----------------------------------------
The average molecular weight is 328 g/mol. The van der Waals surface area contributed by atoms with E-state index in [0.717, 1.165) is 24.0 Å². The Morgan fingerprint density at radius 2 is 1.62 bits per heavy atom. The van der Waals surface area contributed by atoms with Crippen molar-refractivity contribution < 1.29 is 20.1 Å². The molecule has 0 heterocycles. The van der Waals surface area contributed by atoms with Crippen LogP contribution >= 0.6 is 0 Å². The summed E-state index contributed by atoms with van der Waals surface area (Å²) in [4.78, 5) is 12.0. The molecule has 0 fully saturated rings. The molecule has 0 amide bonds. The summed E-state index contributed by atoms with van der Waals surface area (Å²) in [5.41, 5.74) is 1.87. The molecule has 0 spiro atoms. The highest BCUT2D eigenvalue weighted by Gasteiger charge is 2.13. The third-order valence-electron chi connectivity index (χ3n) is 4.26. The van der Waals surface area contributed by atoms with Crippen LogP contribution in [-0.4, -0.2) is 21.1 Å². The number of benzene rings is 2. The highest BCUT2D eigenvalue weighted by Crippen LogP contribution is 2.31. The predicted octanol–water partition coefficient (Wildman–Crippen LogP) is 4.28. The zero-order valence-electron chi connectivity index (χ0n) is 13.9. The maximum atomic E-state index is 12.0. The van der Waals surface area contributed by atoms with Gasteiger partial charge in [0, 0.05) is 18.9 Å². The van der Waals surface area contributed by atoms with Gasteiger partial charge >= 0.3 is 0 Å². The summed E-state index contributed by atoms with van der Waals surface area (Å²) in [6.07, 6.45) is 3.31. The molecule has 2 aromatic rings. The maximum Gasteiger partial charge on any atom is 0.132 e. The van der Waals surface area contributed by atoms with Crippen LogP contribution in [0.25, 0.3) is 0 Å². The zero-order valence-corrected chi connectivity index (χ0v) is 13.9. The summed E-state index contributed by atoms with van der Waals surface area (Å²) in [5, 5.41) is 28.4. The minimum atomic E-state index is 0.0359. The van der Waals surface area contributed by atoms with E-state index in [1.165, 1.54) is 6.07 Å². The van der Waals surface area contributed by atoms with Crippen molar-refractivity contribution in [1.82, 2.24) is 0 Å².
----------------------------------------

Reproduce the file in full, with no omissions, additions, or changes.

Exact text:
The average molecular weight is 328 g/mol. The van der Waals surface area contributed by atoms with E-state index in [0.717, 1.165) is 24.0 Å². The Morgan fingerprint density at radius 2 is 1.62 bits per heavy atom. The van der Waals surface area contributed by atoms with Crippen molar-refractivity contribution < 1.29 is 20.1 Å². The molecule has 0 heterocycles. The van der Waals surface area contributed by atoms with Crippen LogP contribution >= 0.6 is 0 Å². The summed E-state index contributed by atoms with van der Waals surface area (Å²) in [4.78, 5) is 12.0. The molecule has 0 fully saturated rings. The molecule has 0 amide bonds. The summed E-state index contributed by atoms with van der Waals surface area (Å²) in [5.41, 5.74) is 1.87. The molecule has 0 spiro atoms. The highest BCUT2D eigenvalue weighted by Gasteiger charge is 2.13. The third-order valence-electron chi connectivity index (χ3n) is 4.26. The van der Waals surface area contributed by atoms with Crippen LogP contribution in [-0.4, -0.2) is 21.1 Å². The number of benzene rings is 2. The highest BCUT2D eigenvalue weighted by Crippen LogP contribution is 2.31. The predicted octanol–water partition coefficient (Wildman–Crippen LogP) is 4.28. The zero-order valence-electron chi connectivity index (χ0n) is 13.9. The maximum atomic E-state index is 12.0. The van der Waals surface area contributed by atoms with Gasteiger partial charge in [0, 0.05) is 18.9 Å². The van der Waals surface area contributed by atoms with Gasteiger partial charge >= 0.3 is 0 Å². The summed E-state index contributed by atoms with van der Waals surface area (Å²) in [6.07, 6.45) is 3.31. The molecule has 2 aromatic rings. The maximum Gasteiger partial charge on any atom is 0.132 e. The van der Waals surface area contributed by atoms with Crippen LogP contribution in [0.25, 0.3) is 0 Å². The zero-order valence-corrected chi connectivity index (χ0v) is 13.9. The summed E-state index contributed by atoms with van der Waals surface area (Å²) in [5, 5.41) is 28.4. The minimum atomic E-state index is 0.0359. The van der Waals surface area contributed by atoms with E-state index in [1.165, 1.54) is 6.07 Å². The van der Waals surface area contributed by atoms with Crippen molar-refractivity contribution in [1.82, 2.24) is 0 Å².